Cotton producers in southern Mali held a Climate Change Awareness Day to highlight the effects of global warming on agriculture and sustenance.
The aid agency Oxfam, which backed the event, says livelihoods in the region are threatened by unpredictable weather patterns.
Almost one third of Malians rely on the cotton industry. The crop is sometimes dubbed "white gold" because it is so important to the local economy.
But Charles Bambara of Oxfam says conditions are no longer ideal for cotton producers. He says rainfall is no longer predictable in the region.
"I think it is important because Africa is really affected by climate change effects and during this climate change day in Selingue, we listened to almost 15 farmers and cotton producers who came and gave their testimonies about how there is less and less rain in the region and the rain is not predictable anymore," Bambara said.
A survey carried out by Oxfam this year found that rainfall to Mali has dramatically decreased in the past 50 years. The rainy season once lasted for up to seven months in some cotton-producing regions; it is now over after three months.
Adequate rainfall is important to allow the cotton plants to grow and then dry out before harvesting. Bambara says this year's cotton harvest has been delayed by weeks.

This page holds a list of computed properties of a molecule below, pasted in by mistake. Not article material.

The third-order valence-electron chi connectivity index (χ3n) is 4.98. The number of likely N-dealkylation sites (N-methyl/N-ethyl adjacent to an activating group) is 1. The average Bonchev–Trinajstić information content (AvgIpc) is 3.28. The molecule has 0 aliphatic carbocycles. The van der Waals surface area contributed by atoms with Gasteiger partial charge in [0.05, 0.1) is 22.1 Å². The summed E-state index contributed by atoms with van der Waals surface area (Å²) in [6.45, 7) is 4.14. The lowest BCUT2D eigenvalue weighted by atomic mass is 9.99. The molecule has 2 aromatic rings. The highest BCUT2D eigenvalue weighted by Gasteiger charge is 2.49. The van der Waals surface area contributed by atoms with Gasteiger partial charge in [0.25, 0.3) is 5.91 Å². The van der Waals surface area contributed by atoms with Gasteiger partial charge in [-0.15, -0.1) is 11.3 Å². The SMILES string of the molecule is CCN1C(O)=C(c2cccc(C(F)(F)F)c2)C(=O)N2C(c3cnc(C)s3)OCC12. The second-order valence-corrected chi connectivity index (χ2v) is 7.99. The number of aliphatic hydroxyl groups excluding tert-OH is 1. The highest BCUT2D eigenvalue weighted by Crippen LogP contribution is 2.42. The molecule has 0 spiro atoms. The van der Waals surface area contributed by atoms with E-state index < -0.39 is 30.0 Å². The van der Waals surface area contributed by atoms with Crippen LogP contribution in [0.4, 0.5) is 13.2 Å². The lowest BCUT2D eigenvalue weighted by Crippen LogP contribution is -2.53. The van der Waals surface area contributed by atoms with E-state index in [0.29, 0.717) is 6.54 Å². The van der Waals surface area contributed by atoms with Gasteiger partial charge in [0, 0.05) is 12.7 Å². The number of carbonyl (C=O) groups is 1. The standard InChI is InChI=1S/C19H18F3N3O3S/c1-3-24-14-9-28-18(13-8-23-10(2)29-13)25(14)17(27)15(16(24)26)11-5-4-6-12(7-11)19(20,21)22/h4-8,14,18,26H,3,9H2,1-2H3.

"There is not even a hope for them to start the harvest in the next two or three weeks, so it is a big problem for them," he added. "The land is dry, there is no rain and they told us that in that particular region they used to have 1600 millimeters per year and now it is only 1200 millimeters per year."
According to Bambara, cotton farmers and producers noticed the unusual weather patterns long before they made the link to climate change.
"There is something happening, they don't know why but the fact is there," he said.
With nine weeks to go before December's climate change summit in Copenhagen, Oxfam says there are still plenty of questions about climate change to be raised. People in areas like the cotton belt of southern Mali are among those affected the most.